Chelene Knight

The First Room Rooftop Reading: A Fortieth Anniversary Anthology Celebration

On Friday August 19, Room celebrated several exciting new ventures including a reading to announce our forthcoming fortieth anniversary anthology (to be published March 2017 and launched at the first ever Growing Room: A Feminist Literary Festival in Vancouver). The rooftop was stellar, the readings were amazing, and the ambiance was one of a kind. As the sun began to set, the warm air carried these beauiful voices across the roof and over the city. This was a spectacular evening.

Shelfie #2: Chelene Knight: Room Editors Show Off Their Reading Spaces

Getting a peek of an avid reader’s bookshelf is one of life’s simple pleasures. If you’ve ever shown up to a house party and gone straight to the host’s bookshelf, you know how satisfying it is to snoop through other readers’ libraries. The editors of Room love reading (obviously), and we’re giving you a glimpse of our shelves and sharing how we get the most out of our sacred reading time.

Bodymap

By 
Leah Lakshmi Piepzna-Samarasinha
Mawenzi House, 97 pages, $18.95
2015
Reviewed by 
Chelene Knight

Bodymap by Leah Lakshmi Piepzna-Samarasinha uses Dawn’s quote as a preface, setting up a bold framework for what’s to come. This book is pure Piepzna-Samarasinha—tough and full of desire; it needs to be flaunted in all its glory.

Her poems—divided into six sections—gain your attention immediately. Her quest for healing includes multiple references to self-pleasure, formed and folded into a self-made medication for daily, unpredictable pain. Her words flow steadily, preaching a blunt, soulful mix of expert line breaks and thoughtful syntax through prose and other forms that work to create a bodily connection, such as in “dirty river girl”: “For my body / for your body / to come back from being swept away?”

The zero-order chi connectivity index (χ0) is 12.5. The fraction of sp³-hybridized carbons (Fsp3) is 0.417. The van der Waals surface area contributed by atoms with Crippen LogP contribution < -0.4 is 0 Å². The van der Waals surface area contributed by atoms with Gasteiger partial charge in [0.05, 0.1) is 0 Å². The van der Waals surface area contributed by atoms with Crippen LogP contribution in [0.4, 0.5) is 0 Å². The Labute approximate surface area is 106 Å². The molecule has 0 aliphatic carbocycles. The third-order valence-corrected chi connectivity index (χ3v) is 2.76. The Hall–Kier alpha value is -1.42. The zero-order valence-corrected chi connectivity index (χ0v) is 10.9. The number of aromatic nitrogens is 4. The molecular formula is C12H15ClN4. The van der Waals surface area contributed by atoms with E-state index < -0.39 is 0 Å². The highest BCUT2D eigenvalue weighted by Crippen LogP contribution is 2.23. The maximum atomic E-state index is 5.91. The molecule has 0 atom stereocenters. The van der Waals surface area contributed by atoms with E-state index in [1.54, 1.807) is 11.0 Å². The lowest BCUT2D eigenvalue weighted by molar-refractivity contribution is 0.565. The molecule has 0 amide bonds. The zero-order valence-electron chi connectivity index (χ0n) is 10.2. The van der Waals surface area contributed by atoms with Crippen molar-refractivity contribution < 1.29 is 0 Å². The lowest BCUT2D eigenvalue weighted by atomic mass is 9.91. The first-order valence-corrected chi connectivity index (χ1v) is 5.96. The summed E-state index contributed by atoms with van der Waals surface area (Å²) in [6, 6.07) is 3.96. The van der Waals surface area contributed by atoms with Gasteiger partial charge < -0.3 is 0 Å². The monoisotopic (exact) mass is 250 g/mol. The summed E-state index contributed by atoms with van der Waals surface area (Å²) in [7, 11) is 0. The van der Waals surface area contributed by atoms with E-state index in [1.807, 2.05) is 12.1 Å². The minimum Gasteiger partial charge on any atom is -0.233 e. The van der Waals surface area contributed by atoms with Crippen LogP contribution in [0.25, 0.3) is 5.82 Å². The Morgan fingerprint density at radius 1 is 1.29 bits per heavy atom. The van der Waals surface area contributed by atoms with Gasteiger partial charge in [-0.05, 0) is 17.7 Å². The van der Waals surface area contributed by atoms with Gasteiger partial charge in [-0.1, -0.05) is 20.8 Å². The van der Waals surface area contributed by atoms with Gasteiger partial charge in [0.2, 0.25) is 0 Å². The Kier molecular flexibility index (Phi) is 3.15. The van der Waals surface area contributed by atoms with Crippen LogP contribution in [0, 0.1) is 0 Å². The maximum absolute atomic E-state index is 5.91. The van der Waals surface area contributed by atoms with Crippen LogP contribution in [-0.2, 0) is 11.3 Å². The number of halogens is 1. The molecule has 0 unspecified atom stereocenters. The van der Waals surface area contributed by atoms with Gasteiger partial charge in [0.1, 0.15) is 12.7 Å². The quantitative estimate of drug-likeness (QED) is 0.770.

Raw, like the way it feels in the moment after losing a lover—that same feeling comes through in these poems. They claw at you, pleading. Pipepzna-Samarasinha’s bold personal truths—like, the way a woman looks at her own body and/or tries sharing her beauty with others—forces us to see ourselves in this collection. We all have experienced pain, lost love, self-loathing and fear of failure. Bodymap is the mirror that reflects this right back at us. 

In Bodymap, the shape of each poem tailors to the speaker’s voice, whether that’s simple or complex—even short stanzas do the work they are meant to do. In the poem “a million dollars,” she says, “I want you to love me / after the lipstick wears off.” These words carry so much weight because we all want to be loved and know what it’s like when that love is unreachable. The feeling itself lingers, much like those two lines.

Although many poems tell tales of past pain, there is no victim seeking pity. Instead there are stories embedded between these pages. Pipepzna-Samarasinha weaves race, queer love, and the sensuality of a woman’s body into one tangible entity. Although each can serve a purpose on their own, the braiding of the three is what makes them grip and hold on tight to each other on this trip through our own body’s map.

Pages

Currently on Newsstands

  • Room 41.2, Changing Language
    Edited by Kayi Wong

    In this issue:

    Manahil Bandukwala, Fang Bu, Allison Graves, Kadijah Guillaume, Ava Homa, Ashley Hynd, Amy LeBlanc, Vanessa Lent, Tasslyn Magnusson, Chloe Yelena Miller, Amy Oldfield, Alycia Pirmohamed, Mia Poirier, Victoria Prevot, Michelle Purchase, Jade Riordan, Ellie Sawatzky, Bren Simmers, Dahae Song, Anne Stone, Susie Taylor, Katherena Vermette, Kayi Wong, Hiba Zafran, Shellie Zhang

    .

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